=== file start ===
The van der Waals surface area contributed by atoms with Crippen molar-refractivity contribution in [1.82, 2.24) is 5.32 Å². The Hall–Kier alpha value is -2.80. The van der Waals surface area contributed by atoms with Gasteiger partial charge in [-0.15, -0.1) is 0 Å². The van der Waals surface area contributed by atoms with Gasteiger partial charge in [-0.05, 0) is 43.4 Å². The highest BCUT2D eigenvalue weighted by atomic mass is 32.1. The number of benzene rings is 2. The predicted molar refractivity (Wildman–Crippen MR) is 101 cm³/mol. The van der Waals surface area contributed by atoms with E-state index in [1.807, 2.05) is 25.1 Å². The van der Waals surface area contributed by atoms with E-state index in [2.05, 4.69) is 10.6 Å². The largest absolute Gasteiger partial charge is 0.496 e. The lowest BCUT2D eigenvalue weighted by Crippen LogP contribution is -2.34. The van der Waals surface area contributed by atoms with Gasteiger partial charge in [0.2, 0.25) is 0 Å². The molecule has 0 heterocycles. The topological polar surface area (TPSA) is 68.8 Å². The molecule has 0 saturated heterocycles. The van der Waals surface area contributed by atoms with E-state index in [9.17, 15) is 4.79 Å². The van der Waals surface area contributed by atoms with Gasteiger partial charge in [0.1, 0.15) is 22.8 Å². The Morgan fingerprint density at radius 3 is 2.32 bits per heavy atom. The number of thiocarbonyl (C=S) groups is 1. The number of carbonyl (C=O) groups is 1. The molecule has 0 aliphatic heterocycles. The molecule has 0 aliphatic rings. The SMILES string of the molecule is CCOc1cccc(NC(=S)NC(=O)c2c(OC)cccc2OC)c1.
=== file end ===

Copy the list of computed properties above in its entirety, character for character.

The van der Waals surface area contributed by atoms with Crippen molar-refractivity contribution in [1.82, 2.24) is 5.32 Å². The Hall–Kier alpha value is -2.80. The van der Waals surface area contributed by atoms with Gasteiger partial charge in [-0.15, -0.1) is 0 Å². The van der Waals surface area contributed by atoms with Gasteiger partial charge in [-0.05, 0) is 43.4 Å². The highest BCUT2D eigenvalue weighted by atomic mass is 32.1. The number of benzene rings is 2. The predicted molar refractivity (Wildman–Crippen MR) is 101 cm³/mol. The van der Waals surface area contributed by atoms with E-state index in [1.807, 2.05) is 25.1 Å². The van der Waals surface area contributed by atoms with E-state index in [2.05, 4.69) is 10.6 Å². The largest absolute Gasteiger partial charge is 0.496 e. The lowest BCUT2D eigenvalue weighted by Crippen LogP contribution is -2.34. The van der Waals surface area contributed by atoms with Gasteiger partial charge in [0.2, 0.25) is 0 Å². The molecule has 0 heterocycles. The topological polar surface area (TPSA) is 68.8 Å². The molecule has 0 saturated heterocycles. The van der Waals surface area contributed by atoms with E-state index in [9.17, 15) is 4.79 Å². The van der Waals surface area contributed by atoms with Gasteiger partial charge in [0.1, 0.15) is 22.8 Å². The Morgan fingerprint density at radius 3 is 2.32 bits per heavy atom. The number of thiocarbonyl (C=S) groups is 1. The number of carbonyl (C=O) groups is 1. The molecule has 0 aliphatic heterocycles. The molecule has 0 aliphatic rings. The SMILES string of the molecule is CCOc1cccc(NC(=S)NC(=O)c2c(OC)cccc2OC)c1.